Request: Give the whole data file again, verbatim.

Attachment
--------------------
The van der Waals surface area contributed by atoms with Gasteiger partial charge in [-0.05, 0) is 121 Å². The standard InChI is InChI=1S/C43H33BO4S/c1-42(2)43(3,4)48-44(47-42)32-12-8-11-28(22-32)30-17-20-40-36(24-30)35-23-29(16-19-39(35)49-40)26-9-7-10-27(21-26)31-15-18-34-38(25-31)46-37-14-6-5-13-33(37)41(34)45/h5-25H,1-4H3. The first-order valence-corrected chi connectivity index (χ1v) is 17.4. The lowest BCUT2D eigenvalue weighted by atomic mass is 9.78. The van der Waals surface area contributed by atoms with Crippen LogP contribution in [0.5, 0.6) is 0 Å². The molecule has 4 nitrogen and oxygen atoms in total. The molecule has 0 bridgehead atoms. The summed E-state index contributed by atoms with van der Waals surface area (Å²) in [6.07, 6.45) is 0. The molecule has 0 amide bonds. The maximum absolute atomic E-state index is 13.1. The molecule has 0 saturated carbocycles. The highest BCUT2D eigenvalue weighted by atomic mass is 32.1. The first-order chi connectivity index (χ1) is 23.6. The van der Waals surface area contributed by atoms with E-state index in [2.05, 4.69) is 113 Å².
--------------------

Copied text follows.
The van der Waals surface area contributed by atoms with Gasteiger partial charge in [-0.05, 0) is 121 Å². The standard InChI is InChI=1S/C43H33BO4S/c1-42(2)43(3,4)48-44(47-42)32-12-8-11-28(22-32)30-17-20-40-36(24-30)35-23-29(16-19-39(35)49-40)26-9-7-10-27(21-26)31-15-18-34-38(25-31)46-37-14-6-5-13-33(37)41(34)45/h5-25H,1-4H3. The first-order valence-corrected chi connectivity index (χ1v) is 17.4. The lowest BCUT2D eigenvalue weighted by atomic mass is 9.78. The van der Waals surface area contributed by atoms with Crippen LogP contribution in [0.5, 0.6) is 0 Å². The molecule has 4 nitrogen and oxygen atoms in total. The molecule has 0 bridgehead atoms. The summed E-state index contributed by atoms with van der Waals surface area (Å²) in [6.07, 6.45) is 0. The molecule has 0 amide bonds. The maximum absolute atomic E-state index is 13.1. The molecule has 0 saturated carbocycles. The highest BCUT2D eigenvalue weighted by atomic mass is 32.1. The first-order chi connectivity index (χ1) is 23.6. The van der Waals surface area contributed by atoms with E-state index in [2.05, 4.69) is 113 Å².